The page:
Among the fewest articles published on the subject are clinical trials involving aromatherapy.  A major review published in 2000 [1] focused on six studies investigating treatment or prevention of anxiety with aromatherapy massage.   Although the studies suggested that aromatherapy massage had a mild transient anxiolytic effect, the authors concluded that the research done at that time was not sufficiently rigorous or consistent to prove the effectiveness of aromatherapy in treating anxiety.  This review excluded trials related to other effects of aromatherapy (such as pain control) and did not include any studies looking at the effects of odors that were not specifically labeled as aromatherapy.

Several of the studies included in the Cochrane Database of Systematic Reviews are discussed in more detail.  A randomized controlled pilot study examined the effects of adjunctive aromatherapy massage on mood, quality of life, and physical symptoms in patients with cancer.[2]

Forty-six patients were randomly assigned to conventional day care alone or day care plus weekly aromatherapy massage using a standardized blend of oils for 4 weeks.  Patients self-rated their mood, quality of life, and the intensity of the two symptoms that were the most concerning to them at the beginning of the study and at weekly intervals thereafter.  Of the 46 patients, only 11 of 23 (48%) in the aromatherapy group and 18 of 23 (78%) in the control group completed all of the 4 weeks. Patient-reported mood, symptoms, and quality of life improved in both groups, and there was no statistically significant difference between the two groups in any of these measures.

Another randomized controlled trial examined the effects of aromatherapy massage and massage alone on 42 patients with advanced cancer over a 4-week period.[3]

Patients were randomly assigned to receive weekly massages with or without aromatherapy; the treatment group (aromatherapy group) received massages with lavender essential oil (Lavandula angustifolia Miller [synonyms: Lavandula spicata L.; Lavandula vera DC.]) and an inert carrier oil, and the control group (massage group) received either an inert carrier oil alone or no intervention. The authors reported no significant long-term benefits of aromatherapy or massage in pain control, quality of life, or anxiety, but sleep scores (as measured by the Verran and Snyder-Halpern sleep scale) improved significantly in both groups. The authors also reported statistically significant reductions in depression scores (as measured by the Hospital Anxiety and Depression Scale [HADS]) in the massage-only group.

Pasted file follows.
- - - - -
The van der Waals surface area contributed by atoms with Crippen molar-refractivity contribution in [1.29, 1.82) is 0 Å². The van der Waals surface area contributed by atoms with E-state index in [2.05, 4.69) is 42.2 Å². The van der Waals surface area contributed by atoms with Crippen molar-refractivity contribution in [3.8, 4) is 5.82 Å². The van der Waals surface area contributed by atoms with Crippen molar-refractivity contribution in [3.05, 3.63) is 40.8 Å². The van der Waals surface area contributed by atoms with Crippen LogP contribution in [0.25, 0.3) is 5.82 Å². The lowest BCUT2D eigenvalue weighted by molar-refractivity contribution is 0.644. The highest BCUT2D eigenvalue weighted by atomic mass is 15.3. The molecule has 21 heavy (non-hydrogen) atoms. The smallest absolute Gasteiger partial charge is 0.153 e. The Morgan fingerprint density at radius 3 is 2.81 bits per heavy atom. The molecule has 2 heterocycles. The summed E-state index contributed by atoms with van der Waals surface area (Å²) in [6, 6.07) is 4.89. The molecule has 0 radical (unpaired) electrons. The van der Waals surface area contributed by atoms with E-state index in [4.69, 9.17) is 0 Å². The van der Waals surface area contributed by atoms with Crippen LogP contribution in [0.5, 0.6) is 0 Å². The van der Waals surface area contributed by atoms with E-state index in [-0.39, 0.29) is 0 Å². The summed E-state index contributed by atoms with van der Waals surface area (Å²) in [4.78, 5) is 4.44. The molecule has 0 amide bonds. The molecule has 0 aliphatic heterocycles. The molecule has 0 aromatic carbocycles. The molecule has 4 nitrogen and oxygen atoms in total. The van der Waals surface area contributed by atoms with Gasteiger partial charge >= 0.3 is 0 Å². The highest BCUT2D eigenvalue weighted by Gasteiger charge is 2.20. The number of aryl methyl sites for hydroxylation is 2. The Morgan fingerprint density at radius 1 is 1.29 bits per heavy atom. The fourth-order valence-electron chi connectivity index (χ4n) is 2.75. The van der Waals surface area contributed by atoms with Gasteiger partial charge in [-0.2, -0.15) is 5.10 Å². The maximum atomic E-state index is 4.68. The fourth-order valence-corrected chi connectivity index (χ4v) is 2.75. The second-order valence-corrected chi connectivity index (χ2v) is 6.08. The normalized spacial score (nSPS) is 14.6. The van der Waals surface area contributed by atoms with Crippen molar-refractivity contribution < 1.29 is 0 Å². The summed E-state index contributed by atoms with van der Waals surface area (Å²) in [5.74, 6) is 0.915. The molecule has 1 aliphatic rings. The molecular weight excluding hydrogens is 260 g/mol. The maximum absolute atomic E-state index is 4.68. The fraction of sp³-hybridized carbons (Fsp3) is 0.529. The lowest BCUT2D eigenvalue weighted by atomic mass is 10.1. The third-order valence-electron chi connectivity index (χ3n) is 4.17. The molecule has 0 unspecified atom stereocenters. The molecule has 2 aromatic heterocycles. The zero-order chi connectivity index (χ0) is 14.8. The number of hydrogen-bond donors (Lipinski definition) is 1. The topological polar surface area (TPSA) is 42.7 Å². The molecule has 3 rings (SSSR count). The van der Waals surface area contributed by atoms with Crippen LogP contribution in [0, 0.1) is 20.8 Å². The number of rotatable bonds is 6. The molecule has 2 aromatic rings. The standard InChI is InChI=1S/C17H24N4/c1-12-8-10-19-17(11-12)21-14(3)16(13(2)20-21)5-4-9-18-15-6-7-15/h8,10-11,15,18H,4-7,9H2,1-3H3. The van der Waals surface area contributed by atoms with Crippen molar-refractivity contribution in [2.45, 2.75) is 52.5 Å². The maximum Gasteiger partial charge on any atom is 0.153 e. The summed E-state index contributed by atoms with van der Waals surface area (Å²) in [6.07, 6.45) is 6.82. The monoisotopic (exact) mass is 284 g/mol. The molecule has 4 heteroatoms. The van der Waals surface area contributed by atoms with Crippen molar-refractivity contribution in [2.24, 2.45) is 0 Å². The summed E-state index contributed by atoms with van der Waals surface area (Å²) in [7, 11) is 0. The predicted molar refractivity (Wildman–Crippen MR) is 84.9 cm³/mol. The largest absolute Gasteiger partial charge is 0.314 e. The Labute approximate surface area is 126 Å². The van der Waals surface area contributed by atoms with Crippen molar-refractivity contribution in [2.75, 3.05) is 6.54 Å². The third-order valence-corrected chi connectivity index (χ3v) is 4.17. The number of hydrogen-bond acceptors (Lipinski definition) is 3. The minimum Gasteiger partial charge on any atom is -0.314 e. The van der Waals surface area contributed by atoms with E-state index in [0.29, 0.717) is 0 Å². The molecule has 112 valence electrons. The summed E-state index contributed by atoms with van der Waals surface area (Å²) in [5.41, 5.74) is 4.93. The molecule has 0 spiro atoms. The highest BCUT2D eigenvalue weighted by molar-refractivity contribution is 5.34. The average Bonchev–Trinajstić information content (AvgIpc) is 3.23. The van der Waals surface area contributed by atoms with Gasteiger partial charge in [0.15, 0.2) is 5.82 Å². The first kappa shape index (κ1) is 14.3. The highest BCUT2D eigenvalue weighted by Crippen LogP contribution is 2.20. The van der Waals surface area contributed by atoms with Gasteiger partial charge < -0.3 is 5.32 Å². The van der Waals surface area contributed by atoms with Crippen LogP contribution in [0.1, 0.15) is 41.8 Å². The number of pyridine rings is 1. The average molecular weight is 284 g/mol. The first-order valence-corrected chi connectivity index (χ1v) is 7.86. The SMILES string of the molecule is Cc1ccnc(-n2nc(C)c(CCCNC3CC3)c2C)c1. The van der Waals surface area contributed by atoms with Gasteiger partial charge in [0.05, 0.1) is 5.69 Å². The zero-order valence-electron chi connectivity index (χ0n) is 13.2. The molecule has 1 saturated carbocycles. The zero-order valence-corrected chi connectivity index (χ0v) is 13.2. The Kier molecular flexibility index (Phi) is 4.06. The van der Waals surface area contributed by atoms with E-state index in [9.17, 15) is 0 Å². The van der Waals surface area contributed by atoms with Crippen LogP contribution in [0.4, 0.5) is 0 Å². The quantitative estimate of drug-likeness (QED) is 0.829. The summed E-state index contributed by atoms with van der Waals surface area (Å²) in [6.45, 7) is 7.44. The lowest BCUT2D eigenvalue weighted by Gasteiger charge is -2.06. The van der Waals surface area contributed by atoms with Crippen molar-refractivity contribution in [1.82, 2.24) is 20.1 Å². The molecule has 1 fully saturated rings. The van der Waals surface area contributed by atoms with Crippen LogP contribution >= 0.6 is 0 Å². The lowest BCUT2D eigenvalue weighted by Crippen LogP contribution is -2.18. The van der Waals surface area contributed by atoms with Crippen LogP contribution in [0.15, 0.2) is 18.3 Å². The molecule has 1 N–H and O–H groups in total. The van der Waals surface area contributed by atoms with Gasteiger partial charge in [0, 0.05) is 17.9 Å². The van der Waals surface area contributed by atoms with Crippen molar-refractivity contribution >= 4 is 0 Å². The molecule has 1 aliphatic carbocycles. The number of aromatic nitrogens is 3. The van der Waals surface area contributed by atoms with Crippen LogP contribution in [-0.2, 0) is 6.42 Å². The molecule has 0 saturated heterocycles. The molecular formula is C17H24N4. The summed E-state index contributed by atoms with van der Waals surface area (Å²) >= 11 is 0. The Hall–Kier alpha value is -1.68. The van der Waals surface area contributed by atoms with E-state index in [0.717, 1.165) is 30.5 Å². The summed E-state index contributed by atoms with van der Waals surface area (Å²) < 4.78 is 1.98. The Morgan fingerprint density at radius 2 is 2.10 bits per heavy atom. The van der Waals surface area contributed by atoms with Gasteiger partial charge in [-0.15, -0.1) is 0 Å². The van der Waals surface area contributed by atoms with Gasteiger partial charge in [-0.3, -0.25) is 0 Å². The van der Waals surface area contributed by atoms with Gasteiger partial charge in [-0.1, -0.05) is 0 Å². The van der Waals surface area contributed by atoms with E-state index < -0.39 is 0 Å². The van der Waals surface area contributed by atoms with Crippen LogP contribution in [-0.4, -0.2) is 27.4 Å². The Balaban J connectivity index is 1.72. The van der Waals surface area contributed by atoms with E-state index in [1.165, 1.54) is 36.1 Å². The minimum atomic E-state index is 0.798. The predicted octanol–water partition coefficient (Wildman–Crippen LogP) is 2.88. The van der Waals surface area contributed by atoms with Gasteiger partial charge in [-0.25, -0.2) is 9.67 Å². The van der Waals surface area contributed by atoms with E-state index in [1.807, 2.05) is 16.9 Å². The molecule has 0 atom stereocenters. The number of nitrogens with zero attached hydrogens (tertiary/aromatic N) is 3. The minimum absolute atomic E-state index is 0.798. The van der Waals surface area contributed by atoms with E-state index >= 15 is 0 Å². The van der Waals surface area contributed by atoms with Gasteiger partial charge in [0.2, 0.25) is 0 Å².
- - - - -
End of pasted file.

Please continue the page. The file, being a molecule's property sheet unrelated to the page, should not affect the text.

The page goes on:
A placebo-controlled, double-blind, randomized trial conducted in Australia investigated the effects of inhalation aromatherapy on anxiety during radiation therapy.[4]

A total of 313 patients receiving radiation therapy were randomly assigned to one of three groups: carrier oil with fractionated oils, carrier oil only, or pure essential oils of lavender, bergamot (Citrus aurantium L. ssp. bergamia [Risso] Wright & Arn. [Rutaceae]; [synonym: Citrus bergamia Risso]), and cedarwood (Cedrus atlantica [Endl.] Manetti ex Carriere [Pinaceae]).  All three groups received the oils by inhalation during their radiation therapy.  The authors reported no significant differences in depression (as measured by HADS) or psychological effects (as measured by the Somatic and Psychological Health Report) between the groups.  The group that received only the carrier oil showed a statistically significant decrease in anxiety (as measured by HADS) compared with the other two groups.

Another randomized controlled trial investigated the effects of massage or aromatherapy massage in 103 cancer patients who were randomly assigned to receive massage using a carrier oil (massage group) or massage using a carrier oil plus the Roman chamomile essential oil (Chamaemelum nobile [L.] All. [synonym: Anthemis nobilis L.]) (aromatherapy massage group).[5]

Two weeks after the massage, the authors found a statistically significant reduction in anxiety in the aromatherapy massage group (as measured by the State-Trait Anxiety Inventory) and an improvement in symptoms (as measured by the Rotterdam Symptom Checklist [RSCL]; the subscales with improved scores were psychological, quality of life, severe physical, and severe psychological). The authors reported that the massage-only group showed improvement on four RSCL subscales; however, these improvements did not reach statistical significance.